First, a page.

WASHINGTON -- For more than half a century, a committee of cultural heavyweights has met behind closed doors, its deliberations kept secret, weighing the faces and images of Americana worthy of gracing U.S. postage stamps. While its rulings have been advisory, they long carried the weight of writ.
Now comes a youngster from across the seas. He isn't what these leading lights from the fields of arts and letters, athletics and philately had in mind. For one, he seems kind of crass to some. And worse, he isn't even American.
On Tuesday, the U.S. Postal Service is scheduled to release 20 postage stamps honoring Harry Potter, and officials at the cash-strapped agency hope the images, drawn straight from the Warner Bros. movies, will be the biggest blockbuster since the Elvis Presley stamp 20 years ago.
But the selection of the British boy wizard is creating a stir in the cloistered world of postage-stamp policy. The Postal Service has bypassed the panel charged with researching and recommending subjects for new stamps, and the members are rankled, not least of all because Potter is a foreigner, several members said.
The dispute caps more than a year of friction between the Postal Service and the Citizens' Stamp Advisory Committee, named by the postmaster general to help make sure that the American experience is properly portrayed. The committee has grown increasingly disaffected over how the agency's marketing staff has pushed pop culture at the expense of images that could prove more enduring.
Set up as a filter between the postmaster general and the public, which petitions the Postal Service for about 40,000 stamp subjects and designs each year, the committee includes such eminent Americans as historian Henry Louis Gates Jr., former American Film Institute president Jean Picker Firstenberg and Olympic swimmer and sportscaster Donna de Varona. A former postmaster general, top Smithsonian Museum official, graphic designers and philatelists also belong.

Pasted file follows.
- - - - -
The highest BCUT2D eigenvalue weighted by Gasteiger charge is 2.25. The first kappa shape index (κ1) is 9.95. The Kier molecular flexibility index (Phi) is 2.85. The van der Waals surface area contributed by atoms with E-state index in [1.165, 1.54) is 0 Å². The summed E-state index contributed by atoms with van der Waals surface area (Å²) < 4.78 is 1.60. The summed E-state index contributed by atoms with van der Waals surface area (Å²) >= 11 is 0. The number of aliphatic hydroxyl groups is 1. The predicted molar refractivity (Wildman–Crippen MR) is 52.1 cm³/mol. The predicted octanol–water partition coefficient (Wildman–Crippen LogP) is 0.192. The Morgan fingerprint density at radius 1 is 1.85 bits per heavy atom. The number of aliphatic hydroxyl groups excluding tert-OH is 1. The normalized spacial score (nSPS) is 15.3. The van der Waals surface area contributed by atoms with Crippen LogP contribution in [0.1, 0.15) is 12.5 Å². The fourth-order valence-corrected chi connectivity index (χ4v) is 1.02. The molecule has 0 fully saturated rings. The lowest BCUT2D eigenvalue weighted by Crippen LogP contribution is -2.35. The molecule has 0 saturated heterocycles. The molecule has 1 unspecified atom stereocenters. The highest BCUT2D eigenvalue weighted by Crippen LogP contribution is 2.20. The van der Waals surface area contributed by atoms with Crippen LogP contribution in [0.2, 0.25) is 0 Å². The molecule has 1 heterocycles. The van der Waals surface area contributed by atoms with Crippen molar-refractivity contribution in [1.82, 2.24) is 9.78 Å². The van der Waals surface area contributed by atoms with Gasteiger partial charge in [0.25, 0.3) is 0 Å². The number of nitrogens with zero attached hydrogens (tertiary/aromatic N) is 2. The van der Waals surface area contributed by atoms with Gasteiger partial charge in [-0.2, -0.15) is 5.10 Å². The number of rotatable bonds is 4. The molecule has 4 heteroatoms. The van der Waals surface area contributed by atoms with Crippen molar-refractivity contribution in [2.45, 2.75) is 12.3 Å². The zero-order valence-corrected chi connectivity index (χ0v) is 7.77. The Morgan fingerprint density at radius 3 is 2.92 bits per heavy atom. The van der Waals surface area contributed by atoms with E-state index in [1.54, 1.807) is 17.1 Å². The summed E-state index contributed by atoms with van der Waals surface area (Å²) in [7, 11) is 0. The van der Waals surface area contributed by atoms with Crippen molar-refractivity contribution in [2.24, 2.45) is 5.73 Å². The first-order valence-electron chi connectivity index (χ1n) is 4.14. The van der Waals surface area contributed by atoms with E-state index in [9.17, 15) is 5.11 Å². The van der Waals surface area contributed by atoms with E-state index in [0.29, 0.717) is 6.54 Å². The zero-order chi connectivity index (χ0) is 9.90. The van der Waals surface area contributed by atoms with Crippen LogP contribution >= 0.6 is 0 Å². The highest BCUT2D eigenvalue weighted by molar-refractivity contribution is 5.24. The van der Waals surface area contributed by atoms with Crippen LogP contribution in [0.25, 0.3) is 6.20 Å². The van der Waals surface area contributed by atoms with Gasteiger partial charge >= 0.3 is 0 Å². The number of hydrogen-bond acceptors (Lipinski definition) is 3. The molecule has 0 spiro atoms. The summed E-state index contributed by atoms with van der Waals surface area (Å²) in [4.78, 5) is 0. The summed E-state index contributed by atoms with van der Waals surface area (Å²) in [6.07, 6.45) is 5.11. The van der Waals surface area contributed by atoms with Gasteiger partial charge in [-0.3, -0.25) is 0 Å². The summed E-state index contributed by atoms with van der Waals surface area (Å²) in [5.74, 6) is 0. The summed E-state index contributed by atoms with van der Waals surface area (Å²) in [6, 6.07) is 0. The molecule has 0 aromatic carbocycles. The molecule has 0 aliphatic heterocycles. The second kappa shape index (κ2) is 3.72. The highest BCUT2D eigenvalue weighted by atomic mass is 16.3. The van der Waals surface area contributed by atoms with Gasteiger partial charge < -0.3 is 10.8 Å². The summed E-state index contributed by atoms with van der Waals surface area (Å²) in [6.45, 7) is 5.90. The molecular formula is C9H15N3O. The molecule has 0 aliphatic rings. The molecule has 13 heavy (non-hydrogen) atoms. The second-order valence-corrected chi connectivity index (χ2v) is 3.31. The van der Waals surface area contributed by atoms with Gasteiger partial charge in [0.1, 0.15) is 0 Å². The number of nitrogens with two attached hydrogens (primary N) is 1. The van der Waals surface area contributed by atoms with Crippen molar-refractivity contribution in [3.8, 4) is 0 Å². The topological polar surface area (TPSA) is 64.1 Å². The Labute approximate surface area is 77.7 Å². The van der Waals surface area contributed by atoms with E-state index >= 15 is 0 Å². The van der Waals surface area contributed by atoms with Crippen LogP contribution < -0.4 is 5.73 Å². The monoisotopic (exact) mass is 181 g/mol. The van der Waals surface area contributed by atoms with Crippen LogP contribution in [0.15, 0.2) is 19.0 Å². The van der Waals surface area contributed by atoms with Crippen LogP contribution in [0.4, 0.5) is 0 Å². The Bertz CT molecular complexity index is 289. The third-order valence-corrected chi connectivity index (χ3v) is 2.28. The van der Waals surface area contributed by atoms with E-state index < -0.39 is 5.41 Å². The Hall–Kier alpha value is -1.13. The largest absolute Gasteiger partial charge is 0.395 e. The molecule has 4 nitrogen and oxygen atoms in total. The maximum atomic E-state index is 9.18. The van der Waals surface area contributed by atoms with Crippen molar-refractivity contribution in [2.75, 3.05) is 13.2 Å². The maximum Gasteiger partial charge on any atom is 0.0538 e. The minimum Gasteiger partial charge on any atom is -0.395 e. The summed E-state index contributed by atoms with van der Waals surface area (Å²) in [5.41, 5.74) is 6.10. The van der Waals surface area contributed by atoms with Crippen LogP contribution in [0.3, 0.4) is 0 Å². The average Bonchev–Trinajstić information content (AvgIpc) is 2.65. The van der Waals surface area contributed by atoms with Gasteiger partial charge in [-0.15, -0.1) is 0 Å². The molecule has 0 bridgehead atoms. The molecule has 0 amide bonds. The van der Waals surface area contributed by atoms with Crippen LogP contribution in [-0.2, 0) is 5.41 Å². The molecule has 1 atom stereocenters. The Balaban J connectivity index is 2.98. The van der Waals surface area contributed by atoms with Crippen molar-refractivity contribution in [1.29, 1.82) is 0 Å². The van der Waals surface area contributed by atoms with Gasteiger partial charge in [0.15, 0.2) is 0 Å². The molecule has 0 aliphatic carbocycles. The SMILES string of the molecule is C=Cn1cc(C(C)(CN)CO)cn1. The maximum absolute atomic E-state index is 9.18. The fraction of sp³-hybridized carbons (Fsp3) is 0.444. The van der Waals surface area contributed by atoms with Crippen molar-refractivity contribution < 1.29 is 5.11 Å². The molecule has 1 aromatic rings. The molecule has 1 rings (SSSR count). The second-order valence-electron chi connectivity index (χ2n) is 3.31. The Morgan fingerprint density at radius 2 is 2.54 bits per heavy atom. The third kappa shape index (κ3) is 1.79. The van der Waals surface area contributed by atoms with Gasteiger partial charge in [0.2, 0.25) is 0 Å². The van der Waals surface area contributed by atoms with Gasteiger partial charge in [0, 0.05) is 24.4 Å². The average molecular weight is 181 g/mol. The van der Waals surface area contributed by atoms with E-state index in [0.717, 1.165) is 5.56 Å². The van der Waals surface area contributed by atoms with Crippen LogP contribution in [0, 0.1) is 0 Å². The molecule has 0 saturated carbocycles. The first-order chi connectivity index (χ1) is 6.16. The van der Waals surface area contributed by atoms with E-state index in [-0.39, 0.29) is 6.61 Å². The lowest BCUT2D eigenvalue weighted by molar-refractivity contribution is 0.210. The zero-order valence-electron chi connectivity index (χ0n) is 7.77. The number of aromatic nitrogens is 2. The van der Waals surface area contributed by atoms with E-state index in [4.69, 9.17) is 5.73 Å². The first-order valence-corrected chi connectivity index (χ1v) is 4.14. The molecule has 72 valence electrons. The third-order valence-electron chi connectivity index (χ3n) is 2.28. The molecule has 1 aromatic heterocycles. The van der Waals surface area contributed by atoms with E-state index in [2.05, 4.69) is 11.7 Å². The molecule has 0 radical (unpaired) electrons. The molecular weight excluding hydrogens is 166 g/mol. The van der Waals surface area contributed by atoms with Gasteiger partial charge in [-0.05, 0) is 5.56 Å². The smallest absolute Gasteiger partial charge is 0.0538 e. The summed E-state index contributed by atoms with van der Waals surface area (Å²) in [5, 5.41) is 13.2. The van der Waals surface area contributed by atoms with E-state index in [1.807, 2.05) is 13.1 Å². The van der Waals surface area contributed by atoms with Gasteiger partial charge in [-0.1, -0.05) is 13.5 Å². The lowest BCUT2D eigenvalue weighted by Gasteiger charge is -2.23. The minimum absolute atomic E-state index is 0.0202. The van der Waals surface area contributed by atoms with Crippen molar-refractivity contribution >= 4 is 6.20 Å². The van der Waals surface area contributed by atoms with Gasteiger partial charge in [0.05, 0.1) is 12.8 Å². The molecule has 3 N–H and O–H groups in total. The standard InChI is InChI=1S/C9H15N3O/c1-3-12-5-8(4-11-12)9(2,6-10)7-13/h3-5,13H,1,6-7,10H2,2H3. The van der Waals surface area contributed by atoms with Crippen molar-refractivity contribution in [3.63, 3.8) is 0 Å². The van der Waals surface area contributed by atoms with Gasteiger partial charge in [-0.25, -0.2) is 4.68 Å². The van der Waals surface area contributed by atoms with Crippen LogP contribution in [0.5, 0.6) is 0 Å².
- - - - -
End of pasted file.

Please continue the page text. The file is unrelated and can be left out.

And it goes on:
Its mission is to ensure that stamp subjects "have stood the test of time, are consistent with public opinion and have broad national interest."
For one of the only times in its 56-year-history, the committee was not consulted in the decision to put Potter and his friends and foes on the run of 100 million "forever" stamps.
"Harry Potter is not American. It's foreign, and it's so blatantly commercial it's off the charts," said John Hotchner, a stamp collector in Falls Church, Va., and former president of the American Philatelic Society, who served on the committee for twelve years until 2010. "The Postal Service knows what will sell, but that's not what stamps ought to be about. Things that don't sell so well are part of the American story."
Postmaster General Patrick Donahoe said in an interview that the agency "needs to change its focus toward stamps that are more commercial" as a way to increase revenue to compensate for declining mail volume as Americans switch to the Internet.
Stamp sales have dropped along with first-class mail. Sales came to $7 billion last year, postal officials say.
The agency lost $5 billion last year and continues to face severe financial problems in part because of massive payments to fund health-care benefits for future retirees. It has pressed Congress for help, but a fix is unlikely this year.
Donahoe said postal officials chose Harry Potter because of subject's appeal to young people -- and in an effort to inspire that demographic to become collectors. He acknowledged that the advisory committee feels "a lot of disruption" from the agency's change in direction. "As we move in [a commercial] direction, they'll be working with us on that," he said.